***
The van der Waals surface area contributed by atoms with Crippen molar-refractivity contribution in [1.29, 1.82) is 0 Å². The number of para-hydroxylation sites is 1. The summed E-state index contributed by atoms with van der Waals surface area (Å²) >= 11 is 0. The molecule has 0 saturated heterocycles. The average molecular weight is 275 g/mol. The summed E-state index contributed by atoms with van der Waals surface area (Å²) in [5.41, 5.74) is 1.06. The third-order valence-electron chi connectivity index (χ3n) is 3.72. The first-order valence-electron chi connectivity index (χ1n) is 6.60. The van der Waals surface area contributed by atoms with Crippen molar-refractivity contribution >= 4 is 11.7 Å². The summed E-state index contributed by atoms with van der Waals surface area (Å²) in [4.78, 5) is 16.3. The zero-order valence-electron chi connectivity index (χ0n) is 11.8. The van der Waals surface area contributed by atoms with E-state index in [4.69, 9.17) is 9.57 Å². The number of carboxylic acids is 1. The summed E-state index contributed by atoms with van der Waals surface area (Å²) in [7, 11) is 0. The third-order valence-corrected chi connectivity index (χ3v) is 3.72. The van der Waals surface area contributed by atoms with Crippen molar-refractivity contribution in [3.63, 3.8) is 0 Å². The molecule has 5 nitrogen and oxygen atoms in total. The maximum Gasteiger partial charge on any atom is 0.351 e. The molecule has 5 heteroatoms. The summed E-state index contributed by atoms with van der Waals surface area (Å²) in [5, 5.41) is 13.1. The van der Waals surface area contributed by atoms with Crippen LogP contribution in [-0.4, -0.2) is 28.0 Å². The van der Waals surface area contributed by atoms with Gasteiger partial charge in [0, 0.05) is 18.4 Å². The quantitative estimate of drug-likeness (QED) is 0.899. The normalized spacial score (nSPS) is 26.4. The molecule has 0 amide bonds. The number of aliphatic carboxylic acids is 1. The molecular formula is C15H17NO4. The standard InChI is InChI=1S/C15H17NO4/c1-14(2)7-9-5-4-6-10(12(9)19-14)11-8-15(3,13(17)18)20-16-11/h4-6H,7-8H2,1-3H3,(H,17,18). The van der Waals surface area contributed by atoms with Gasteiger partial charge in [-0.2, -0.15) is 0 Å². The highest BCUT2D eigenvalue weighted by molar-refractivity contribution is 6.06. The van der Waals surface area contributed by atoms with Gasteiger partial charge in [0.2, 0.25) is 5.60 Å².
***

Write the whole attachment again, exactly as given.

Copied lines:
The van der Waals surface area contributed by atoms with Crippen molar-refractivity contribution in [1.29, 1.82) is 0 Å². The number of para-hydroxylation sites is 1. The summed E-state index contributed by atoms with van der Waals surface area (Å²) >= 11 is 0. The molecule has 0 saturated heterocycles. The average molecular weight is 275 g/mol. The summed E-state index contributed by atoms with van der Waals surface area (Å²) in [5.41, 5.74) is 1.06. The third-order valence-electron chi connectivity index (χ3n) is 3.72. The first-order valence-electron chi connectivity index (χ1n) is 6.60. The van der Waals surface area contributed by atoms with Crippen molar-refractivity contribution >= 4 is 11.7 Å². The summed E-state index contributed by atoms with van der Waals surface area (Å²) in [4.78, 5) is 16.3. The zero-order valence-electron chi connectivity index (χ0n) is 11.8. The van der Waals surface area contributed by atoms with E-state index in [4.69, 9.17) is 9.57 Å². The number of carboxylic acids is 1. The summed E-state index contributed by atoms with van der Waals surface area (Å²) in [7, 11) is 0. The third-order valence-corrected chi connectivity index (χ3v) is 3.72. The van der Waals surface area contributed by atoms with Crippen molar-refractivity contribution in [3.63, 3.8) is 0 Å². The molecule has 5 nitrogen and oxygen atoms in total. The maximum Gasteiger partial charge on any atom is 0.351 e. The molecule has 5 heteroatoms. The summed E-state index contributed by atoms with van der Waals surface area (Å²) in [5, 5.41) is 13.1. The van der Waals surface area contributed by atoms with Crippen LogP contribution in [-0.4, -0.2) is 28.0 Å². The van der Waals surface area contributed by atoms with Gasteiger partial charge in [0, 0.05) is 18.4 Å². The quantitative estimate of drug-likeness (QED) is 0.899. The normalized spacial score (nSPS) is 26.4. The molecule has 0 amide bonds. The number of aliphatic carboxylic acids is 1. The molecular formula is C15H17NO4. The standard InChI is InChI=1S/C15H17NO4/c1-14(2)7-9-5-4-6-10(12(9)19-14)11-8-15(3,13(17)18)20-16-11/h4-6H,7-8H2,1-3H3,(H,17,18). The van der Waals surface area contributed by atoms with Gasteiger partial charge in [-0.2, -0.15) is 0 Å². The highest BCUT2D eigenvalue weighted by molar-refractivity contribution is 6.06. The van der Waals surface area contributed by atoms with Gasteiger partial charge in [0.2, 0.25) is 5.60 Å².